European rapid reaction force commanders in the Democratic Republic of Congo say they believe the second-round presidential run-off Sunday will have a much more peaceful outcome than the first round, when results were followed by deadly clashes in the capital.
The commander of the force, known as EUFOR, General Karl Heinz Viereck, says his forces, currently numbering about 800 in Kinshasa, and 1,200 positioned in nearby Gabon, are better prepared for any major violence.
"I am very positive, insofar as that we do not [make] the same failures again like we did the last time here," said General Viereck. "So, I hope everybody got the experience from last time, and [will] take that into account when we go for the second round of the election. I would not like to speculate what we are going to do. What I will say is, we do [have] the required operation, but after analyzing the situation very carefully."
Personal security guards for the top finishers President Joseph Kabila and Vice-President Jean-Pierre Bemba clashed in August in Kinshasa, when first round results came out, leaving nearly two-dozen people dead.
EUFOR was criticized by Congolese media for not doing enough to help the overstretched U.N peacekeeping force.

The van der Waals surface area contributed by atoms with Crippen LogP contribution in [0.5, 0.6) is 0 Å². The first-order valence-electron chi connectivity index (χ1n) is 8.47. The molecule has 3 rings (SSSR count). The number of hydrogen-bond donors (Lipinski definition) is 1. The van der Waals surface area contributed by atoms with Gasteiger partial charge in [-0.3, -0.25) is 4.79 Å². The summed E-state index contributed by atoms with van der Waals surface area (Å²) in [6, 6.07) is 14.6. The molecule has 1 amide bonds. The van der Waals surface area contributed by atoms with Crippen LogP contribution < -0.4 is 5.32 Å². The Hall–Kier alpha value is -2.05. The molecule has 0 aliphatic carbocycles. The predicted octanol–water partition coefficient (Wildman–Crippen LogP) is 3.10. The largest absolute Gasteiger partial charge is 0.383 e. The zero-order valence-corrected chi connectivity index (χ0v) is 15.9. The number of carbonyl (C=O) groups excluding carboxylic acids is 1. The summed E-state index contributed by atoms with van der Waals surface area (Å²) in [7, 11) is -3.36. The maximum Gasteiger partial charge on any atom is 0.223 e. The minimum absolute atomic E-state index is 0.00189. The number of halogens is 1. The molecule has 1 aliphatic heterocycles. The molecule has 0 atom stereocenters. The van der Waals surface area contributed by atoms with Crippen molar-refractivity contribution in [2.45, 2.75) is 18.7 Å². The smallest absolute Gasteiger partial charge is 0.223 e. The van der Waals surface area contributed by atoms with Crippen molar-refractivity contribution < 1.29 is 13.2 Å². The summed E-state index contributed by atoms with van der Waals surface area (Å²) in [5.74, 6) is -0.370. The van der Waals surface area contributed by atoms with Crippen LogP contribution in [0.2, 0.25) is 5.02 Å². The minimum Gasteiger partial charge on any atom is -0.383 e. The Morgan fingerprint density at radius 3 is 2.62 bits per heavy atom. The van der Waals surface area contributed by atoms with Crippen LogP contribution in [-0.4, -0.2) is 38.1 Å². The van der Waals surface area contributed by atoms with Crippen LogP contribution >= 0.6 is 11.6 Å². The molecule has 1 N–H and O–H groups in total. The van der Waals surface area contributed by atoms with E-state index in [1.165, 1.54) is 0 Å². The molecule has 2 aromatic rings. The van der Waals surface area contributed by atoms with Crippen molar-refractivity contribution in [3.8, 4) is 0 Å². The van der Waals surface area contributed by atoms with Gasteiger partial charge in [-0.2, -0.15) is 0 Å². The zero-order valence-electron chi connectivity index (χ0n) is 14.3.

But General Viereck disputed speculation that EUFOR's role was merely to protect, and eventually evacuate Europeans.
"We are not here for evacuation," he said. "We are here to support the election campaign, and everything points to that we get a successful election. We do our utmost to assure the people here that they have a good chance to go for that date and really get their voice heard. That is what we are here for."
EUFOR was also criticized after a drone it uses for security surveillance recently crashed, killing two people.
The force's tactical commander General Christian Damay said the crash was an accident.
"We took all the necessary measures to correct this," said General Damay. "Now, the drones are flying. Yesterday, we had a flight with all the authorization from the Congolese authorities. So, it is okay now for the drones."
Campaigning for Sunday's vote has been marked by very few appearances from the two candidates, and recurrent skirmishes between rival supporters.
Bemba, a former rebel leader who got 20 percent in the first round, is popular among many people in Kinshasa and other western areas . These include many who have boycotted the election process.
Mr. Kabila first became president when his father, former coup leader Laurent Desire Kabila was assassinated. During the first round, he won almost all votes in the east. Since then, he has allied himself with the western-based third and fourth place first-round finishers.
The mineral-rich Congo has had a brutal history, marked by the plundering of its resources, benefiting corrupt leaders and foreign businessmen, all the while accentuating local social hardship.